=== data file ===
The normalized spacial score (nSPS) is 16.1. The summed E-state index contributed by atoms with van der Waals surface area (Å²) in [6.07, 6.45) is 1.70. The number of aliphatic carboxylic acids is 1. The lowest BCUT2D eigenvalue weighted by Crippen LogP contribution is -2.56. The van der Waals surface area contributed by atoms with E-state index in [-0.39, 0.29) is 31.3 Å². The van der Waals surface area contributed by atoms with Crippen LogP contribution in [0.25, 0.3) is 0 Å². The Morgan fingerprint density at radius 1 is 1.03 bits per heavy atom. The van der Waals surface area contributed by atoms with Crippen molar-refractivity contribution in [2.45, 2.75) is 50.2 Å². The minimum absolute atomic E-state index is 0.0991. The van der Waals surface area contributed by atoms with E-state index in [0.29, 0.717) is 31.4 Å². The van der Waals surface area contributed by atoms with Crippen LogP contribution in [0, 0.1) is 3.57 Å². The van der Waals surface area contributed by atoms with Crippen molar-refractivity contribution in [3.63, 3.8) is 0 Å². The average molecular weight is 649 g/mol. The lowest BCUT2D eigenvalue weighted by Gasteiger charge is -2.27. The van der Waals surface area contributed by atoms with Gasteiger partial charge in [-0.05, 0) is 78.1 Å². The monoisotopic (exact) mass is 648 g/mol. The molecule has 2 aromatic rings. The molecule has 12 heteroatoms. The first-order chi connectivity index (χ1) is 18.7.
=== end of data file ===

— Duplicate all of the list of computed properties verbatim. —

The normalized spacial score (nSPS) is 16.1. The summed E-state index contributed by atoms with van der Waals surface area (Å²) in [6.07, 6.45) is 1.70. The number of aliphatic carboxylic acids is 1. The lowest BCUT2D eigenvalue weighted by Crippen LogP contribution is -2.56. The van der Waals surface area contributed by atoms with E-state index in [-0.39, 0.29) is 31.3 Å². The van der Waals surface area contributed by atoms with Crippen LogP contribution in [0.25, 0.3) is 0 Å². The Morgan fingerprint density at radius 1 is 1.03 bits per heavy atom. The van der Waals surface area contributed by atoms with Crippen molar-refractivity contribution in [2.45, 2.75) is 50.2 Å². The minimum absolute atomic E-state index is 0.0991. The van der Waals surface area contributed by atoms with E-state index in [0.29, 0.717) is 31.4 Å². The van der Waals surface area contributed by atoms with Crippen LogP contribution in [0, 0.1) is 3.57 Å². The van der Waals surface area contributed by atoms with Crippen molar-refractivity contribution in [3.63, 3.8) is 0 Å². The average molecular weight is 649 g/mol. The lowest BCUT2D eigenvalue weighted by Gasteiger charge is -2.27. The van der Waals surface area contributed by atoms with Gasteiger partial charge in [-0.05, 0) is 78.1 Å². The monoisotopic (exact) mass is 648 g/mol. The molecule has 2 aromatic rings. The molecule has 12 heteroatoms. The first-order chi connectivity index (χ1) is 18.7.